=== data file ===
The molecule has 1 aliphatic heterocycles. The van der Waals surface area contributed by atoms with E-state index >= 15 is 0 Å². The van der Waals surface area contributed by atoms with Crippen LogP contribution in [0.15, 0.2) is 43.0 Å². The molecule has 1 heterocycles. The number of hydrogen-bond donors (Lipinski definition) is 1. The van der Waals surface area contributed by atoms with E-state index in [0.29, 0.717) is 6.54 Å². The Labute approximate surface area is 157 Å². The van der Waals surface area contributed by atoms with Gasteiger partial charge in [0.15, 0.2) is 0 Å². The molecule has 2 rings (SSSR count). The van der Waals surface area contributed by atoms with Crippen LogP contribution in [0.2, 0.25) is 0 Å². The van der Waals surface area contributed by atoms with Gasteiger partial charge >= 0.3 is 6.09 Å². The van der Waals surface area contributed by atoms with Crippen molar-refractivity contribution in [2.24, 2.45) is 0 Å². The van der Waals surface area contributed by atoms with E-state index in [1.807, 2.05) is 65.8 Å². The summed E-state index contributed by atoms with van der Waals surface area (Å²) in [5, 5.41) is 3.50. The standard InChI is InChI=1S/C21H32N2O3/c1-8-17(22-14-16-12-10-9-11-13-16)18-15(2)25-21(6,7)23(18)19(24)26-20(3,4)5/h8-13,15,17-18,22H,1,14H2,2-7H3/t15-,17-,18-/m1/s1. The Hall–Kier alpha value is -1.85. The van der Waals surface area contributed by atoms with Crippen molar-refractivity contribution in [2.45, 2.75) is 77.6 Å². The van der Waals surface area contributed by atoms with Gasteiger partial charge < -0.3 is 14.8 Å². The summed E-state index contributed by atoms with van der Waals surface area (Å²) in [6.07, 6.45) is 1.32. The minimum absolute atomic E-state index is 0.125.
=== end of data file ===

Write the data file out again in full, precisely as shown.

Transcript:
The molecule has 1 aliphatic heterocycles. The van der Waals surface area contributed by atoms with E-state index >= 15 is 0 Å². The van der Waals surface area contributed by atoms with Crippen LogP contribution in [0.15, 0.2) is 43.0 Å². The molecule has 1 heterocycles. The number of hydrogen-bond donors (Lipinski definition) is 1. The van der Waals surface area contributed by atoms with E-state index in [0.29, 0.717) is 6.54 Å². The Labute approximate surface area is 157 Å². The van der Waals surface area contributed by atoms with Gasteiger partial charge in [0.15, 0.2) is 0 Å². The molecule has 2 rings (SSSR count). The van der Waals surface area contributed by atoms with Crippen LogP contribution in [0.2, 0.25) is 0 Å². The van der Waals surface area contributed by atoms with Gasteiger partial charge >= 0.3 is 6.09 Å². The van der Waals surface area contributed by atoms with Crippen molar-refractivity contribution in [2.24, 2.45) is 0 Å². The van der Waals surface area contributed by atoms with E-state index in [1.807, 2.05) is 65.8 Å². The summed E-state index contributed by atoms with van der Waals surface area (Å²) in [5, 5.41) is 3.50. The standard InChI is InChI=1S/C21H32N2O3/c1-8-17(22-14-16-12-10-9-11-13-16)18-15(2)25-21(6,7)23(18)19(24)26-20(3,4)5/h8-13,15,17-18,22H,1,14H2,2-7H3/t15-,17-,18-/m1/s1. The Hall–Kier alpha value is -1.85. The van der Waals surface area contributed by atoms with Crippen molar-refractivity contribution in [2.45, 2.75) is 77.6 Å². The van der Waals surface area contributed by atoms with Gasteiger partial charge < -0.3 is 14.8 Å². The summed E-state index contributed by atoms with van der Waals surface area (Å²) in [6.07, 6.45) is 1.32. The minimum absolute atomic E-state index is 0.125.